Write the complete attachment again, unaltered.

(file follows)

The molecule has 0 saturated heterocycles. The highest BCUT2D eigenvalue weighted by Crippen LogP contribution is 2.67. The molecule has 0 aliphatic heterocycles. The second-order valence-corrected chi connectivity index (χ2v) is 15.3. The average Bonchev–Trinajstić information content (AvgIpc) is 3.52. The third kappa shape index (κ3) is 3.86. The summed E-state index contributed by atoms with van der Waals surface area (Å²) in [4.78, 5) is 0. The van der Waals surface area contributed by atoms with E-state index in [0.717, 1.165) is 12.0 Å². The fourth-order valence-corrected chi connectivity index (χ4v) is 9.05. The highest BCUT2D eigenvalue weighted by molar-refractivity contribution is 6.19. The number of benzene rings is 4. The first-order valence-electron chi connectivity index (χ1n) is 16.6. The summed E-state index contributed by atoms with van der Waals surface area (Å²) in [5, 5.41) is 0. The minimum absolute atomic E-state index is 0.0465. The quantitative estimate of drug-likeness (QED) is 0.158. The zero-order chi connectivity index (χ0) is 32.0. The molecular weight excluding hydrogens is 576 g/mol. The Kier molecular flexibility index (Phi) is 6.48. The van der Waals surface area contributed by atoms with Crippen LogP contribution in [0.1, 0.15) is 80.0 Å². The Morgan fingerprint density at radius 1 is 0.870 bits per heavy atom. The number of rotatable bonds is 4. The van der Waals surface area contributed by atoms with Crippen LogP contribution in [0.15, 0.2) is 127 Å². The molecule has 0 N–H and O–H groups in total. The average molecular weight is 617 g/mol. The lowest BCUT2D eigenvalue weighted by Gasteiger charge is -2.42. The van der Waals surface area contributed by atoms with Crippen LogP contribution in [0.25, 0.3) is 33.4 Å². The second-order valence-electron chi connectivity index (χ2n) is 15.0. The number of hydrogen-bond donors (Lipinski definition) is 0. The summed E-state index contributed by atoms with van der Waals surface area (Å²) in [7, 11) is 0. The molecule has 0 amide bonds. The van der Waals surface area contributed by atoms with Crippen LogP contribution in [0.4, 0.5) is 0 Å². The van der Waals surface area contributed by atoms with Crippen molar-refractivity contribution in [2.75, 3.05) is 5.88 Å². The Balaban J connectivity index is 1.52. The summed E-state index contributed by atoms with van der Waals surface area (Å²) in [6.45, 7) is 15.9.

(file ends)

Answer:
The molecule has 0 saturated heterocycles. The highest BCUT2D eigenvalue weighted by Crippen LogP contribution is 2.67. The molecule has 0 aliphatic heterocycles. The second-order valence-corrected chi connectivity index (χ2v) is 15.3. The average Bonchev–Trinajstić information content (AvgIpc) is 3.52. The third kappa shape index (κ3) is 3.86. The summed E-state index contributed by atoms with van der Waals surface area (Å²) in [4.78, 5) is 0. The van der Waals surface area contributed by atoms with E-state index in [0.717, 1.165) is 12.0 Å². The fourth-order valence-corrected chi connectivity index (χ4v) is 9.05. The highest BCUT2D eigenvalue weighted by molar-refractivity contribution is 6.19. The number of benzene rings is 4. The first-order valence-electron chi connectivity index (χ1n) is 16.6. The summed E-state index contributed by atoms with van der Waals surface area (Å²) in [5, 5.41) is 0. The minimum absolute atomic E-state index is 0.0465. The quantitative estimate of drug-likeness (QED) is 0.158. The zero-order chi connectivity index (χ0) is 32.0. The molecular weight excluding hydrogens is 576 g/mol. The Kier molecular flexibility index (Phi) is 6.48. The van der Waals surface area contributed by atoms with Crippen LogP contribution in [0.1, 0.15) is 80.0 Å². The Morgan fingerprint density at radius 1 is 0.870 bits per heavy atom. The number of rotatable bonds is 4. The van der Waals surface area contributed by atoms with Crippen LogP contribution in [0.15, 0.2) is 127 Å². The molecule has 0 N–H and O–H groups in total. The average molecular weight is 617 g/mol. The lowest BCUT2D eigenvalue weighted by Gasteiger charge is -2.42. The van der Waals surface area contributed by atoms with Crippen LogP contribution in [0.25, 0.3) is 33.4 Å². The second-order valence-electron chi connectivity index (χ2n) is 15.0. The number of hydrogen-bond donors (Lipinski definition) is 0. The summed E-state index contributed by atoms with van der Waals surface area (Å²) in [7, 11) is 0. The molecule has 0 amide bonds. The van der Waals surface area contributed by atoms with Crippen LogP contribution in [0.4, 0.5) is 0 Å². The van der Waals surface area contributed by atoms with Crippen molar-refractivity contribution in [2.75, 3.05) is 5.88 Å². The Balaban J connectivity index is 1.52. The summed E-state index contributed by atoms with van der Waals surface area (Å²) in [6.45, 7) is 15.9.